Raindrops make Rainbows
May 4, 2020
At least, I’m not alone in feeling like I’m not doing as much as everyone else seems to be during this Lockdown! Everywhere I look, there’s yet another person joining in on self-help sessions, learning a new skill, re-visiting long given-up hobbies, drawing a woke-Insta-worthy bubble bath or frothy coffee…. You get the drift.
The thing is that, for far too long, I had been living a fast-paced life trying to do anything and everything to keep pace with the person that I thought I should be. And then, as it often does, life happened.
My priorities did not shift, they just got more focused. I was reminded that every person has circumstances, responsibilities and priorities that are unique to them. And so, I got to work on what was most important. To me.
I also accepted that not everyone would understand, accept and appreciate my choices. After all, it’s not easy for me to do the same with others, is it?
It’s important that at a time like this, we take the time to stand back and evaluate what’s most important in our lives, without looking to others for comparison. We are comparing only what we can see, which is really unfair. To others. And to ourselves.
I feel that if there’s anyone we should be comparing ourselves to, it is our ancestors.
Looking back through my family tree, which I started work on in 2007, has given me a real sense of connection and gratefulness. Just over a hundred years ago, our ancestors struggled through the upheaval of The First World War, closely followed by a global pandemic.
I focus on the impact of these on a single now-broken, mini-branch of my family tree – my Dad’s then-25 year paternal Aunt, lost her little family over the space of a few months in 1918 – her husband was lost at sea when his ship was torpedoed; and, a few months later, her 2 year old daughter succumbed to Spanish Flu. She did not marry again but made a positive impression on the generations after, as the favourite dowager aunt who despite losing so much, always focused on how lucky she, and everyone else, was. This through two world wars, financial hardships, loss of so many more lives in the family due to non-existent healthcare, and so much more.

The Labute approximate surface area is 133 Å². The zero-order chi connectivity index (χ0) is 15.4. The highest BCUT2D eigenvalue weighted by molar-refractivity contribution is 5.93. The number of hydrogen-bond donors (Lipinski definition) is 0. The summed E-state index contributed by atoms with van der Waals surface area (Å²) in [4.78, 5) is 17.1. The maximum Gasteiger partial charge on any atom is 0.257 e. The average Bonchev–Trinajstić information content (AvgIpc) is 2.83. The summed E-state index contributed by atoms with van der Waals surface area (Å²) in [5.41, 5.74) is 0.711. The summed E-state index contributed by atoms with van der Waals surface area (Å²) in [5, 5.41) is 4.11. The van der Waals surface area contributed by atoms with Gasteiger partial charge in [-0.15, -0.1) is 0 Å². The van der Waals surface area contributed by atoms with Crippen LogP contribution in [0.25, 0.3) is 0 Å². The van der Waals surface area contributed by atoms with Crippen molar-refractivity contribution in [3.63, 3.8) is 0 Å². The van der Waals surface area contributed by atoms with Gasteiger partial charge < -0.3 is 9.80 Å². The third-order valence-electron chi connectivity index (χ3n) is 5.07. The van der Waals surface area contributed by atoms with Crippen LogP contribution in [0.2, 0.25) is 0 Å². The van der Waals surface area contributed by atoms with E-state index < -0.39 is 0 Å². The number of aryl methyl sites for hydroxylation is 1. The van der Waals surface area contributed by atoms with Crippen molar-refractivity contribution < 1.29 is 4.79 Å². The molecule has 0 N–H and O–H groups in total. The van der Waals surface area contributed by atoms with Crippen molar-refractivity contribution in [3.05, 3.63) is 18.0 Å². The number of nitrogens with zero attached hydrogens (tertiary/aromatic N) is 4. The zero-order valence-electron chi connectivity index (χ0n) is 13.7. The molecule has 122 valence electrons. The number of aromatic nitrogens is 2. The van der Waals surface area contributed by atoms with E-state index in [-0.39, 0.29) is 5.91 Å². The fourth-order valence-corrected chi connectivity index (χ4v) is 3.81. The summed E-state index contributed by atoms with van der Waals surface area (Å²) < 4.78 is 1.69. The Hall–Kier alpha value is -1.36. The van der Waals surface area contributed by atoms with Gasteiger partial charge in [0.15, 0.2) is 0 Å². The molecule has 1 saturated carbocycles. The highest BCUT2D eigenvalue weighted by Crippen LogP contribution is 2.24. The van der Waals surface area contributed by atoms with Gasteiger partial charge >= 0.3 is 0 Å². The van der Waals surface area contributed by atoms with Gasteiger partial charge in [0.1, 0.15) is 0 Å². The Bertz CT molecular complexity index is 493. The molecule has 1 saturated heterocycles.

Where do I start comparing our lives? The world is unrecognisable across every element. I have so much I take as an expectation and for granted – WiFi, WhatsApp…. human rights, freedom, security, safety, education, healthcare… my family, a home, food on the table, which they would not have.
This makes me grateful for so much that I have. And I am not alone in feeling grateful …and sharing, caring and giving back. The collective evidence can be seen in our communities, in different ways and to different extents, but together it makes a real difference.
The little ways I have helped within my community are varied and fit within my ability:
- I lead the young people’s initiative in the village and this has continued in a lockdown-appropriate format with the help of BWCT (the Burley in Wharfedale Community Trust) and BYS (Bradford Youth Services);
- I liaise with support services to ensure we continue to be aligned and communicate on safety and security within our village;
- along with a large number of village residents I support village organisations directly and indirectly – in this instance I’ve ensured that relevant country and local government and official service information is assessed, communicated and shared across relevant village social media platforms, and to smaller groups such as those putting together scrubs and care packages;
- What I enjoy the most though, is my daily designated exercise of a walk down my street to the ‘dog park’ – wearing my designated hat/cap of the day, I take this opportunity to litter pick and wave/chat to everyone I see. Good deeds combined with a daily walk with my family.
We can see community ties being built and strengthened with the many good deeds from so many people. From the 5 year old who drew a chalk rainbow on his road to Captain Tom Moore – it’s the thought and actions that count towards the big picture.
A single raindrop does not stop to question or ponder the reason for its existence. A sentient human being, however, does nothing but. Until we come to a time where we know our purpose is to do all we can.
Together we can make rainfall. Together we can replenish the earth. Together we can make rainbows.
Loraine Hughes, Bradford For Everyone Ambassador